Date of Award

2012

Degree Type

Dissertation

Department

Education and Human Services

First Advisor

Carl, James

Subject Headings

Teacher effectiveness, Education, Elementary -- Research, Sixth grade (Education) -- Ohio -- Cleveland, Students' perception of exemplary teachers, Best Instructional Practices, Qualitative Case Study

Abstract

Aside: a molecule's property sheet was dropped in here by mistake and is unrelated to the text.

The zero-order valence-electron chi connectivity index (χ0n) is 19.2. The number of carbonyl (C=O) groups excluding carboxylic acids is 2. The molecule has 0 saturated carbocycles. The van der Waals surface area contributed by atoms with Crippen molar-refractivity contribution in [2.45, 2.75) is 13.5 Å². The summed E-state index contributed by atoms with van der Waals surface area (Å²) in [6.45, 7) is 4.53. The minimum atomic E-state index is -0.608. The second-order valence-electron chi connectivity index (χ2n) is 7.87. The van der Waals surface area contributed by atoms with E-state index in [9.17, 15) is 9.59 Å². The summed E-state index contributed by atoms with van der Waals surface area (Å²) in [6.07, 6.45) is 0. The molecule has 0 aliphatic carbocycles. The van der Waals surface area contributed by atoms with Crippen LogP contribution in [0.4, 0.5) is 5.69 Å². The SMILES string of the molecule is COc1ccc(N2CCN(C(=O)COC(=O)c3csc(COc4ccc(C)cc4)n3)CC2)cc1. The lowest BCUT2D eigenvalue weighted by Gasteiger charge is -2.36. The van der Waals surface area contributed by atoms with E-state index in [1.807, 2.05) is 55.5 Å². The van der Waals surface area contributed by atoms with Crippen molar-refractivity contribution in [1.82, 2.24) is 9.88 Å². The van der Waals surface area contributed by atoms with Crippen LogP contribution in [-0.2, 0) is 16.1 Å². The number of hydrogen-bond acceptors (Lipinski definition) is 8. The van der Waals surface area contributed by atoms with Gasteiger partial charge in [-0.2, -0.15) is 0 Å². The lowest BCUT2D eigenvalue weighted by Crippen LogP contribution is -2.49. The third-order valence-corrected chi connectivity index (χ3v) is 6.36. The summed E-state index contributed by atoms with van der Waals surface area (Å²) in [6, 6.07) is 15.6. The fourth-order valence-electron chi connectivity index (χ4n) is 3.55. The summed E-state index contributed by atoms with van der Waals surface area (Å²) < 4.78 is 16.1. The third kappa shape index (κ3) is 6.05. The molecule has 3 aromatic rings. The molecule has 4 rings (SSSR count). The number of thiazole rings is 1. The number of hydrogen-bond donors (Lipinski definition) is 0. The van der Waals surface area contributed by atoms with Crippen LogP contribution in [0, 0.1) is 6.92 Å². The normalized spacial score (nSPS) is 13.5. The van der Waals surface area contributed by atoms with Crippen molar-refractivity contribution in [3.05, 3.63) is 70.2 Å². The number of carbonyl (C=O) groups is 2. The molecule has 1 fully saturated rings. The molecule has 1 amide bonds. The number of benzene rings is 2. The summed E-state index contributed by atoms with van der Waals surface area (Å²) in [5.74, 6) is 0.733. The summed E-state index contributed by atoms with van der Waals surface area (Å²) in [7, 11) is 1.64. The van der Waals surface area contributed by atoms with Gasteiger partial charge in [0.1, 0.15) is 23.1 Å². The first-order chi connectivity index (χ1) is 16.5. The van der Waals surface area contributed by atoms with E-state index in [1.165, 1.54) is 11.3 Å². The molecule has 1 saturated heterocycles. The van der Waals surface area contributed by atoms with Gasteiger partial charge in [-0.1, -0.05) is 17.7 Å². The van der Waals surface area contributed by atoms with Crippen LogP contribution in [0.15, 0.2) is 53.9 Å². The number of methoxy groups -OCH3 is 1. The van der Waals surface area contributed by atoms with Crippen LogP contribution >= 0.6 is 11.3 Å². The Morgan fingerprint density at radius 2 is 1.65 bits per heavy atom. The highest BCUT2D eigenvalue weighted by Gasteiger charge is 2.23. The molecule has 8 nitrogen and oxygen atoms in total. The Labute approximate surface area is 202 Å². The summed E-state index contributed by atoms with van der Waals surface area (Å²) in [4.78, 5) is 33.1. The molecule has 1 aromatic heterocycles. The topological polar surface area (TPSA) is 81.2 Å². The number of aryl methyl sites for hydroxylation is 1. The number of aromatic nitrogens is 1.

The focus on the achievement gap for minority students is an issue facing many school districts across the county. The No Child Left Behind (NCLB) legislation highlighted the fact that many minority students are not achieving at or above expected levels in classrooms across America. Teacher quality is found to be an important ingredient of a thriving school. This reflects the NCLB requirement that all schools employ effective and highly qualified teachers. However, teachers cannot be evaluated merely on their credentials, such as attaining graduate degrees or the number of years of teaching experience. Furthermore, politicians, teachers, and economists have proved unsuccessful in eradicating this dilemma of developing successful teaching practices in the classroom. The students themselves may be instrumental in providing valuable information as to what constitutes an effective teacher. Students are seldom interviewed to determine and define what characteristics are vital for an effective educator. The purpose of this study was to identify educational practices and teacher traits that sixth grade students in a diverse suburban school district find successful. Case study methodology was employed for this research. The students were interviewed utilizing semi-structured interview questions. These tools were used to determine the perceptions of exemplary teaching from the perspective of sixth grade at-risk and non at-risk students. By utilizing data from the interviews, participant's drawings, and teacher observations, themes emerged and were analyzed through a constructivist framework. Hands on learning, technology, differentiation, humor, and nurturing teachers were the findings that suggest that schools need to ensure teachers are employing these strategies in their classrooms. The research also suggests that the perceptions of the students themselves must be considered when attempting to improve education and when providing insight to politicians, administrators, and educators

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